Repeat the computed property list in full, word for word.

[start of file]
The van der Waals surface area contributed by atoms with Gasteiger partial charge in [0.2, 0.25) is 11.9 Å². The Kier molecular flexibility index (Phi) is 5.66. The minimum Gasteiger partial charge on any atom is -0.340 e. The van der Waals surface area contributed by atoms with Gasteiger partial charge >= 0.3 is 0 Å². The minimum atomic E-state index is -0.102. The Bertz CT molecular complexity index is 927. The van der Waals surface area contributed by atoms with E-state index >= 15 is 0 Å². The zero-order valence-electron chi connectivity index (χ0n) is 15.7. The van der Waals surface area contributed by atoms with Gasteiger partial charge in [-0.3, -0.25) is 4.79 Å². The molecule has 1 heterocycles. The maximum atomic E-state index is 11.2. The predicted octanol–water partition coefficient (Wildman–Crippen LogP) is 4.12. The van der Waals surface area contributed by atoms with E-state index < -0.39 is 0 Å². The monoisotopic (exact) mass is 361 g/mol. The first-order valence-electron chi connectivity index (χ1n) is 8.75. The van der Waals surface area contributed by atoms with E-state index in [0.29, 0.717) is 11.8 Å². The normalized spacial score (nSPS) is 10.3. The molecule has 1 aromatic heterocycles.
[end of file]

The van der Waals surface area contributed by atoms with Gasteiger partial charge in [0.2, 0.25) is 11.9 Å². The Kier molecular flexibility index (Phi) is 5.66. The minimum Gasteiger partial charge on any atom is -0.340 e. The van der Waals surface area contributed by atoms with Gasteiger partial charge >= 0.3 is 0 Å². The minimum atomic E-state index is -0.102. The Bertz CT molecular complexity index is 927. The van der Waals surface area contributed by atoms with E-state index >= 15 is 0 Å². The zero-order valence-electron chi connectivity index (χ0n) is 15.7. The van der Waals surface area contributed by atoms with Gasteiger partial charge in [-0.3, -0.25) is 4.79 Å². The molecule has 1 heterocycles. The maximum atomic E-state index is 11.2. The predicted octanol–water partition coefficient (Wildman–Crippen LogP) is 4.12. The van der Waals surface area contributed by atoms with E-state index < -0.39 is 0 Å². The monoisotopic (exact) mass is 361 g/mol. The first-order valence-electron chi connectivity index (χ1n) is 8.75. The van der Waals surface area contributed by atoms with E-state index in [0.29, 0.717) is 11.8 Å². The normalized spacial score (nSPS) is 10.3. The molecule has 1 aromatic heterocycles.